The U.S. and Canadian governments are warning citizens planning to travel to Haiti about an uptick in violence in the Port-au-Prince metropolitan area especially near Port-au-Prince’s international airport.
“You should exercise a high degree of caution due to high crime rates in various parts of the country and ongoing political tensions,” the Canadian government said in its June 24 travel update that had a regional advisory for the Port-au-Prince metropolitan neighborhoods of Martissant, Carrefour, Bel Air and Cité Soleil.
“Foreign Affairs, Trade and Development Canada advises against non-essential travel to the neighborhoods… as the security situation is particularly unstable and dangerous.”
Canada updated its Haiti travel advisory after more than a dozen Canadian tourists were attacked this month by robbers as they left the Toussaint Louverture International Airport. Days earlier, the consular section of the U.S. Embassy in Port-au-Prince issued a similar warning, although the State Department has not updated its March Haiti travel advisory.
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“The U.S. Embassy has noted a recent increase in the number of travelers who have been victims of robbery shortly after departing Toussaint Louverture International Airport in Port-au-Prince,” the message to U.S. citizens in Haiti read. “In most cases, victims report that they were followed by armed individuals on motorcycles shortly after leaving the airport and robbed of cash and other portable valuables.
“To minimize the risk of becoming a victim, we recommend that U.S. citizen travelers have their host/organization meet them at the airport, minimize the amount of cash and valuables they carry, and do not resist handing over possessions if threatened.”
According to statistics kept by the U.N. Peacekeeping Mission in Haiti, there were 73 homicides so far in June compared to 54 in May; 66 in April and 45 in March. The 378 total for the year is still far less than what some Caribbean countries register, but it comes as a volatile Haiti prepares to enter its busy summer travel season. Haitians in the diaspora routinely visit the country in July and May for hometown festivals, and the now annual Carnival of Flowers at the end of July in Port-au-Prince.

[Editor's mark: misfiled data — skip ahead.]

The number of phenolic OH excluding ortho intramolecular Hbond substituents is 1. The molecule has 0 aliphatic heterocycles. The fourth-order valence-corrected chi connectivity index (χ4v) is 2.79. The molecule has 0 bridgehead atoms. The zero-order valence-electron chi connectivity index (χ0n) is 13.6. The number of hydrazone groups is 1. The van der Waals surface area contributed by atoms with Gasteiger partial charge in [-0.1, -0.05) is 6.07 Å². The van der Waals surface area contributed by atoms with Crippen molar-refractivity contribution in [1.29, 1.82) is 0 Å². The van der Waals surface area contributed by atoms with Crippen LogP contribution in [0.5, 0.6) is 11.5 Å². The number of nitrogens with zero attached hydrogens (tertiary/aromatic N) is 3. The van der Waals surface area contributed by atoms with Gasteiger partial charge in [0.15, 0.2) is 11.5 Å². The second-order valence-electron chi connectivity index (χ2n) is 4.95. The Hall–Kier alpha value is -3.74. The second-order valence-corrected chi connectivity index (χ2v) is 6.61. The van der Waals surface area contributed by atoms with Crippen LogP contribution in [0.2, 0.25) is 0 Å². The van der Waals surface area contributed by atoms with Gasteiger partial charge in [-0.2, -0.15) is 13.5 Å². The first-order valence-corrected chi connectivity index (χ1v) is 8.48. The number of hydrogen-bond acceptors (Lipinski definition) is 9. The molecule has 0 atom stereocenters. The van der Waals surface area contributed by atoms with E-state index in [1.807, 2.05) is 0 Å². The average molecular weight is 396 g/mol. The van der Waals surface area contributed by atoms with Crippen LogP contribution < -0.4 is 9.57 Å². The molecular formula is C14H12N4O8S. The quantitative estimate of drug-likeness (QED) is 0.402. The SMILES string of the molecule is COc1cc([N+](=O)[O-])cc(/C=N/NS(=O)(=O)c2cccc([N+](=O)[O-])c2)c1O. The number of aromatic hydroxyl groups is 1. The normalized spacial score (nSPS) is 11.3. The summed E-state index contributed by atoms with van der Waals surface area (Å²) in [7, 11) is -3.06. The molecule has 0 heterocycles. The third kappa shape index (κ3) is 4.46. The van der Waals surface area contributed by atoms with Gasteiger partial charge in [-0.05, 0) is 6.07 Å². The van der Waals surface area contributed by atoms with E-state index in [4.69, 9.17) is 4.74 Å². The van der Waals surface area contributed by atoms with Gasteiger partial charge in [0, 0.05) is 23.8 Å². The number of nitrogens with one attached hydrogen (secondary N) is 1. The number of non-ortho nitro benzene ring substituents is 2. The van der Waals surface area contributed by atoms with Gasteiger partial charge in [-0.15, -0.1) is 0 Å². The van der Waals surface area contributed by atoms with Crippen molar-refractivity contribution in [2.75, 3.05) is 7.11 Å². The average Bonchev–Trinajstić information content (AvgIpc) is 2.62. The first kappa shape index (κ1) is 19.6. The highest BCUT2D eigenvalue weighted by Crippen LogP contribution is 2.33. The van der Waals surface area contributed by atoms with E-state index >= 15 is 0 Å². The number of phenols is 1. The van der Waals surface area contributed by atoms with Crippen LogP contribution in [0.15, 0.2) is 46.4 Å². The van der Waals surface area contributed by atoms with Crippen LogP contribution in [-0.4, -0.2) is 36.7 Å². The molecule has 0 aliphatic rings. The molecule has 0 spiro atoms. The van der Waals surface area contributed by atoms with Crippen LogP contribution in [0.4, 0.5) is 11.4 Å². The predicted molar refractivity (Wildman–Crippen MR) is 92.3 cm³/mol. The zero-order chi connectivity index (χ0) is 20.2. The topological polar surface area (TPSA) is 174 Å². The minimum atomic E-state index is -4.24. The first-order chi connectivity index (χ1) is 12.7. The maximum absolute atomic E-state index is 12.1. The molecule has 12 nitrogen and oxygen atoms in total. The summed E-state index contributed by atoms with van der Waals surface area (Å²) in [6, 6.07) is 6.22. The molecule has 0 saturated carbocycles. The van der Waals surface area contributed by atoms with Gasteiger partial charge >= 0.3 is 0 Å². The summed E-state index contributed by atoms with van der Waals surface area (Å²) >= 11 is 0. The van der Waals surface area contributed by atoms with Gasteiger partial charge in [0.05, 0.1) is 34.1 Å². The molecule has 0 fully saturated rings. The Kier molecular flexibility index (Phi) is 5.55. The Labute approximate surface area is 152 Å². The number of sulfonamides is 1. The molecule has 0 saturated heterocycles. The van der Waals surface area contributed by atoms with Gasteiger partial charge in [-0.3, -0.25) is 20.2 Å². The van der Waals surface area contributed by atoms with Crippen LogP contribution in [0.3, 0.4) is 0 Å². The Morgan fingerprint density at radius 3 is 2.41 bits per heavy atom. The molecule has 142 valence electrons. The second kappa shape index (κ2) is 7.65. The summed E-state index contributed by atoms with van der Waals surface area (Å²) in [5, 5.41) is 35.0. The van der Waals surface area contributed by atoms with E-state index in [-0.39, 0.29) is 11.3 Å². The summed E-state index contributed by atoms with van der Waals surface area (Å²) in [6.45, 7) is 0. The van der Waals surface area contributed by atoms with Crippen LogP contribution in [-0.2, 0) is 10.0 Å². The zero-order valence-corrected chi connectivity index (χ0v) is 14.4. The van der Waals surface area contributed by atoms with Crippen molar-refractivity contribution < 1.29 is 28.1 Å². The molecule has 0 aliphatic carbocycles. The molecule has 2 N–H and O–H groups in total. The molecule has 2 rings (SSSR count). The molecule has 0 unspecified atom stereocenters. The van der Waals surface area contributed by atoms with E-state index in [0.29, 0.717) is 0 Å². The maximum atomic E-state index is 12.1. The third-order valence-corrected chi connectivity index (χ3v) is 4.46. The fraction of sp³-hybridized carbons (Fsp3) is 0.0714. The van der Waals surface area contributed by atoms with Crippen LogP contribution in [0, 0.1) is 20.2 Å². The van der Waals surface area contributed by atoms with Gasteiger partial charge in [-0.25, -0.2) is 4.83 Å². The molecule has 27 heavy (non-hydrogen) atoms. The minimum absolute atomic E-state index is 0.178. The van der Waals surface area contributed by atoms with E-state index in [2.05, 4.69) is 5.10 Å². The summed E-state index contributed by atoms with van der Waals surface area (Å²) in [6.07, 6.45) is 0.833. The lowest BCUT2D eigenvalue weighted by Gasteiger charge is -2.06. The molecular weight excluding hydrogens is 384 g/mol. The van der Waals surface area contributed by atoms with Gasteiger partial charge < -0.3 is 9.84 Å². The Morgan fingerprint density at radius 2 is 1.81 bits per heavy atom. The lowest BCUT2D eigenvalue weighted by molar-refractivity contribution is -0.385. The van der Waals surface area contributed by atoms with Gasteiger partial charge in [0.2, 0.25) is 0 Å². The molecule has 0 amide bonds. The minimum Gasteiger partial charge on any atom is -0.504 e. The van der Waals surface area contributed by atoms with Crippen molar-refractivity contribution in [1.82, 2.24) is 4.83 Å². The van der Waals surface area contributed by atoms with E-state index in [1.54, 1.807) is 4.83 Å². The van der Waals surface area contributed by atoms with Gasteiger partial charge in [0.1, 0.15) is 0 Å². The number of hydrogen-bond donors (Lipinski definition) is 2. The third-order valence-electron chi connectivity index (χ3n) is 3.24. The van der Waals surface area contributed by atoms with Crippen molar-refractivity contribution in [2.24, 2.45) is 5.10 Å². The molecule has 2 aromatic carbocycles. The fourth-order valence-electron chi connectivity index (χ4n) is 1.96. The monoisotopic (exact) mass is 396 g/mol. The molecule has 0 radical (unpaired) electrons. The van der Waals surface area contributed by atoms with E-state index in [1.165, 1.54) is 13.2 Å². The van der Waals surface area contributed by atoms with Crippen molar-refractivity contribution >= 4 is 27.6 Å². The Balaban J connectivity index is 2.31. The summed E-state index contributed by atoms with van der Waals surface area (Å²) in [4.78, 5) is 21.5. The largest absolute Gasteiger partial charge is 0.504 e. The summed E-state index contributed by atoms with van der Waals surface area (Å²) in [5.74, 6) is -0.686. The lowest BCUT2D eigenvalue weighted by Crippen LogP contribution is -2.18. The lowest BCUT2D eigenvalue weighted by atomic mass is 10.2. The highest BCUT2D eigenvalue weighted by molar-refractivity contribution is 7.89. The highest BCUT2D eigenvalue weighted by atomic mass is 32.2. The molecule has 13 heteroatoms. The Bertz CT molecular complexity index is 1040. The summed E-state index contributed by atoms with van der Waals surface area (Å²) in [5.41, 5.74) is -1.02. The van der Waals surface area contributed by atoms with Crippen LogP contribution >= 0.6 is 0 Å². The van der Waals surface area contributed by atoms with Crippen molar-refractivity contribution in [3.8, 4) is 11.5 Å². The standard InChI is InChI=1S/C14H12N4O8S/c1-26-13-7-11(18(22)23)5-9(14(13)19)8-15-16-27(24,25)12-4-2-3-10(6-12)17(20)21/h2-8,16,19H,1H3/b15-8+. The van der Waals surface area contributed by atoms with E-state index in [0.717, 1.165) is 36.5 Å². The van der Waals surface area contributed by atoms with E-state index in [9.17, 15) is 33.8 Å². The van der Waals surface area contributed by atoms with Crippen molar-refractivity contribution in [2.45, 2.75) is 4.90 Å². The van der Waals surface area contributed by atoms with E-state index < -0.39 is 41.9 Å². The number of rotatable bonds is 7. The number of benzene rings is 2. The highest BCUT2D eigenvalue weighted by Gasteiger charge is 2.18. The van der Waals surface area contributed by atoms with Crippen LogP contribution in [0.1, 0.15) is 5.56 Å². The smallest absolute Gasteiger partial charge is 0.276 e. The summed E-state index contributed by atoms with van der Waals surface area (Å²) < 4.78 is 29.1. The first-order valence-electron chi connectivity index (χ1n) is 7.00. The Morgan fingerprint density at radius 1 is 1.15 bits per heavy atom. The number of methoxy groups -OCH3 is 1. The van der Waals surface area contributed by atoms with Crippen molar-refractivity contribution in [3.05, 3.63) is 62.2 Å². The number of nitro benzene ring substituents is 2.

Gary Desrosiers, a spokesman for the Haitian National Police, said police are concerned about the situation, “and we are working on rectifying it.” He said while there isn’t a general explanation for the trend, in some cases, travelers are being targeted by their own family members who join forces with bandits.
“It’s similar to what we used to see with kidnappings,” he said.
Earlier this month, the government launched a new security operation that included increased police presence on the streets of Port-au-Prince and additional equipment following a surprise shake up in the Haitian National Police in which the highly respected police director of the Port-au-Prince region was abruptly replaced.
So far, the new security efforts have yet to bear fruit as Haiti wrestles with a stagnant economy, and a political impasse over delayed local and legislative elections continue to trigger violent protests. Foreign embassies have noted there have been more than four dozen violent anti-government protests since January, and diplomats have joined human rights activists in voicing concerns about excessive use of force by police during recent marches.
Pierre Michel Brunache, spokesman for Haitian Prime Minister Laurent Lamothe, said police continue to “accompany protesters” and denied that they are using excessive force to control protests.
He said the spike in crime will be discussed Thursday during a meeting of the Superior Council of the Haitian National Police (CSPN). CSPN members include the prime minister, ministers of justice, interior, defense and inspector general of the police.
“The entire police force is working to do away with this problem,” said Brunache, adding that police presence has increased around the airport.
Brunache said several factors can be blamed for the spike, including ongoing gang rivalries in the Martissant neighborhood and declarations by anti-government opponents that they “are at war” with the government.